The Twin Cities home market continued to percolate in January, though it remained below full boil because of constrained supply.

Buyers in the Twin Cities metro signed 3,033 purchase agreements for homes last month, 3.5 percent more than a year ago, the Minneapolis Area Association of Realtors said Friday.

“This year’s spring market started earlier and stronger than in past years,” said Cotty Lowry, a sales agent with Keller Williams and president-elect of the association.

Closings on deals that were signed late last year rose 17.8 percent, with the median price of those closings rising 10.3 percent to $215,000. Prices reached new highs in several markets, including Edina, St. Louis Park, Plymouth, Hopkins, Uptown and southwest Minneapolis.

And despite the Federal Reserve’s increase in December of the main borrowing rate for the nation’s banks, mortgage rates have slipped for six weeks, putting the average 30-year fixed rate mortgage at 3.69 percent as of Thursday, according to Freddie Mac. That’s barely above the 2015 low of 3.59 percent and within shouting distance of all-time lows.

Many shoppers, however, have been unable to take advantage of falling rates, and house sales in parts of the metro are being constrained because of a shortage of listings.

The number of properties to hit the market during January was down 7.2 percent, causing overall inventory levels to fall 22.2 percent to the lowest level since 2003.

And at the current sales pace, there are only house listings to last 2.1 months — the lowest on record and a full month lower than last year. Generally, five to six months of supply is considered a balanced market.

“We’re starting the year in the same low inventory environment in which we ended last year,” said current MAAR President Judy Shields.

The dearth of listings is having an impact on every aspect of the market, from pricing to how long it takes to sell. On average, buyers received 95 percent of their asking price last month and sold their home within 85 days, compared with 101 days last year.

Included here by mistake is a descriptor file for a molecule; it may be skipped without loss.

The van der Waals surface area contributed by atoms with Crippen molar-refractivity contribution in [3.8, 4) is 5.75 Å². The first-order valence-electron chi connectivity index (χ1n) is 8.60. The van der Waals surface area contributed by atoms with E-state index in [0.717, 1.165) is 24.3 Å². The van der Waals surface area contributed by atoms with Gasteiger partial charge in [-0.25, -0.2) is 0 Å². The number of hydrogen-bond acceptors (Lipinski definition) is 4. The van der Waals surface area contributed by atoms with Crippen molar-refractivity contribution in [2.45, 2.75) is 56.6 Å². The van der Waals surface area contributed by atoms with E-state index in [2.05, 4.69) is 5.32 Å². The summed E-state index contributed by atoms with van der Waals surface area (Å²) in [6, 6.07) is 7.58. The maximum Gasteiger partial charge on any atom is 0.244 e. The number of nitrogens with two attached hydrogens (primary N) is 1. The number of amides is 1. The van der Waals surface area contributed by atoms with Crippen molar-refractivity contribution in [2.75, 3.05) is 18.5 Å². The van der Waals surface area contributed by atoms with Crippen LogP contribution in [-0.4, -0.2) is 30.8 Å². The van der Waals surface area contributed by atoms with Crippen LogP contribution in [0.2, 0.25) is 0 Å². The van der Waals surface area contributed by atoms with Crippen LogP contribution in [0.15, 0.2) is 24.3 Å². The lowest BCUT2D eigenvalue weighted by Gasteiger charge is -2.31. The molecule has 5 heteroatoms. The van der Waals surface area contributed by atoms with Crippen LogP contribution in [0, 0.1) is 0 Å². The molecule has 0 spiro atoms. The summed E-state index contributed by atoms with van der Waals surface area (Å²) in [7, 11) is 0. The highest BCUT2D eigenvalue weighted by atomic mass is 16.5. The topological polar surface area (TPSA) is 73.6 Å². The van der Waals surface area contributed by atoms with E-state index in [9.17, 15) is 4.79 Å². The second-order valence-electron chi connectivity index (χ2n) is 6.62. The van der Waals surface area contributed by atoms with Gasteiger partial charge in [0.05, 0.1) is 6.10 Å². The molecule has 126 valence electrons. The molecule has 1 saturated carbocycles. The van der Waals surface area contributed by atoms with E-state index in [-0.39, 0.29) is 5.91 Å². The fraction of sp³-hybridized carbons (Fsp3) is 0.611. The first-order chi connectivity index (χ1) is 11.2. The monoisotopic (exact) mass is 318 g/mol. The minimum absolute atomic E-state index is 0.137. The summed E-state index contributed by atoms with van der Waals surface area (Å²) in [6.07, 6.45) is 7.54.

“Buyers are ready to pull the trigger when a “good one” hits the market,” said Cassie Frick, an Edina Realty agent who works in the west suburbs. Both of the houses Frick listed in January — a seasonally slow time — sold quickly. Frick said she expects her listings and pool of buyers to double this month and in March, the traditional beginning of the spring market.

Even so, Frick said that there are plenty of listings that have lingered for several months. “In this market, some buyers see that a house has been on the market for more than a few weeks and automatically assume something is wrong with it,” she said.

The situation is particularly challenging for first-time and entry-level buyers, who are facing an acute shortage of options. Homebuilders have built very few entry-level houses, and inexpensive foreclosures and short sales have essentially evaporated. Those distressed sales represented just 13.9 percent of all closings last month, causing sales of houses priced at less than $150,000 to decline nearly 18 percent.

Brett and Kellie Treichel, who have a 10-month-old baby, are aiming to move up from a two-bedroom townhouse to a house with at least three bedrooms that’s centrally located since they work on opposite ends of the metro area. While they’ve made a couple of offers, they haven’t been able to snare a deal. “There’s not a lot of inventory, so your options are limited which can be frustrating at times,” Brett Treichel said.

Like many shoppers, the couple say they are mindful that interest rates won’t stay low forever. “That’s always in the back of your mind,” Treichel said.

And with rates on jumbo mortgages, those with loan balances greater than $417,000, falling to the lowest level since April 2013, even upper-bracket buyers are feeling a little more motivated.

Chad Larsen of the Berg Larsen Group of Coldwell Banker Burnet, said there’s been an equal number of $1 million-plus house sales compared with last year, and that 20 homes in that price range went pending or sold during the month. In the $500,000 to $999,999 range, sales were up 21 percent compared with last year.

“With little fresh inventory on the market, it was a good time to pick up great properties at good values,” Larsen said.

Though the market is brisk and the pickings are slim, Larsen and other agents say that sellers need to have their houses in tiptop condition and can’t be too aggressive about pricing, especially at the top end of the market.

Larsen’s advice to Kate Helms, who is selling a $1.5 million house in Edina, was to be “somewhat stoical,” Helms said.

“That being said, we also recognize that we have to be poised with a plan to leave … pretty promptly if the right buyer surfaces,” she said.

By the end of last week, mortgage applications were up nearly 10 percent, according to the latest survey by the Mortgage Bankers Association, with refinancings representing more than 60 percent of those applications and rising.

“We have noticed a significant flurry of refinance activity in the last few weeks,” said Brian Call, founder of Rubicon Mortgage Advisors and president of the Mortgage Association of Minnesota.